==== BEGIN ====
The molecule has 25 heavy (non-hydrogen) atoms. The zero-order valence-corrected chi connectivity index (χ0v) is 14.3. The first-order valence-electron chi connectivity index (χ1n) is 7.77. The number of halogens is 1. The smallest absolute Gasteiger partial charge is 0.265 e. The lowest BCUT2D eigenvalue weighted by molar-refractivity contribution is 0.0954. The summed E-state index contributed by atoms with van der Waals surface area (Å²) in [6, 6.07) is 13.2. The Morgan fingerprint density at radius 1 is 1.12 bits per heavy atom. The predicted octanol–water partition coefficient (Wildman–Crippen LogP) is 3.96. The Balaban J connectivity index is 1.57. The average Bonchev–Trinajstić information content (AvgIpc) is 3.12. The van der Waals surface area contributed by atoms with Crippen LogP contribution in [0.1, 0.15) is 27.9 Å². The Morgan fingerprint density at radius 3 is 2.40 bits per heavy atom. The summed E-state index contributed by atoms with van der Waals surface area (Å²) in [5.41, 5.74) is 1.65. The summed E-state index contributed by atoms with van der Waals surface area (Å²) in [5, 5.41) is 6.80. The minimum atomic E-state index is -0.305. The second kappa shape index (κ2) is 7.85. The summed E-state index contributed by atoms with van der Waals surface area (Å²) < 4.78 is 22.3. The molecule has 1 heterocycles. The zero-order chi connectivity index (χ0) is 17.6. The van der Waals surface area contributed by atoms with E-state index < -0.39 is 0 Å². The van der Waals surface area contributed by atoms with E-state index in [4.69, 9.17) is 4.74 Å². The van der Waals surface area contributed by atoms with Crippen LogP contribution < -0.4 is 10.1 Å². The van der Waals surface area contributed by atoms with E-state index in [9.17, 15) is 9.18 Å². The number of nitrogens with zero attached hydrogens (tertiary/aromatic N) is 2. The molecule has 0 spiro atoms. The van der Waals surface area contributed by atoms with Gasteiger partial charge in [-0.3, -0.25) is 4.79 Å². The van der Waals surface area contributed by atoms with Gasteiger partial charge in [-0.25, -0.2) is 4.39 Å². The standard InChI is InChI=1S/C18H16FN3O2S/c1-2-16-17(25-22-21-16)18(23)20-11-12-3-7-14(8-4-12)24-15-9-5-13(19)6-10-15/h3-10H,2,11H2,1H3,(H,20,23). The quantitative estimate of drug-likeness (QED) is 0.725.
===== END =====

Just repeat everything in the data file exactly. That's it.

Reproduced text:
The molecule has 25 heavy (non-hydrogen) atoms. The zero-order valence-corrected chi connectivity index (χ0v) is 14.3. The first-order valence-electron chi connectivity index (χ1n) is 7.77. The number of halogens is 1. The smallest absolute Gasteiger partial charge is 0.265 e. The lowest BCUT2D eigenvalue weighted by molar-refractivity contribution is 0.0954. The summed E-state index contributed by atoms with van der Waals surface area (Å²) in [6, 6.07) is 13.2. The Morgan fingerprint density at radius 1 is 1.12 bits per heavy atom. The predicted octanol–water partition coefficient (Wildman–Crippen LogP) is 3.96. The Balaban J connectivity index is 1.57. The average Bonchev–Trinajstić information content (AvgIpc) is 3.12. The van der Waals surface area contributed by atoms with Crippen LogP contribution in [0.1, 0.15) is 27.9 Å². The Morgan fingerprint density at radius 3 is 2.40 bits per heavy atom. The summed E-state index contributed by atoms with van der Waals surface area (Å²) in [5.41, 5.74) is 1.65. The summed E-state index contributed by atoms with van der Waals surface area (Å²) in [5, 5.41) is 6.80. The minimum atomic E-state index is -0.305. The second kappa shape index (κ2) is 7.85. The summed E-state index contributed by atoms with van der Waals surface area (Å²) < 4.78 is 22.3. The molecule has 1 heterocycles. The zero-order chi connectivity index (χ0) is 17.6. The van der Waals surface area contributed by atoms with E-state index < -0.39 is 0 Å². The van der Waals surface area contributed by atoms with E-state index in [4.69, 9.17) is 4.74 Å². The van der Waals surface area contributed by atoms with Crippen LogP contribution < -0.4 is 10.1 Å². The van der Waals surface area contributed by atoms with E-state index in [9.17, 15) is 9.18 Å². The number of nitrogens with zero attached hydrogens (tertiary/aromatic N) is 2. The molecule has 0 spiro atoms. The van der Waals surface area contributed by atoms with Gasteiger partial charge in [-0.3, -0.25) is 4.79 Å². The van der Waals surface area contributed by atoms with Gasteiger partial charge in [-0.25, -0.2) is 4.39 Å². The standard InChI is InChI=1S/C18H16FN3O2S/c1-2-16-17(25-22-21-16)18(23)20-11-12-3-7-14(8-4-12)24-15-9-5-13(19)6-10-15/h3-10H,2,11H2,1H3,(H,20,23). The quantitative estimate of drug-likeness (QED) is 0.725.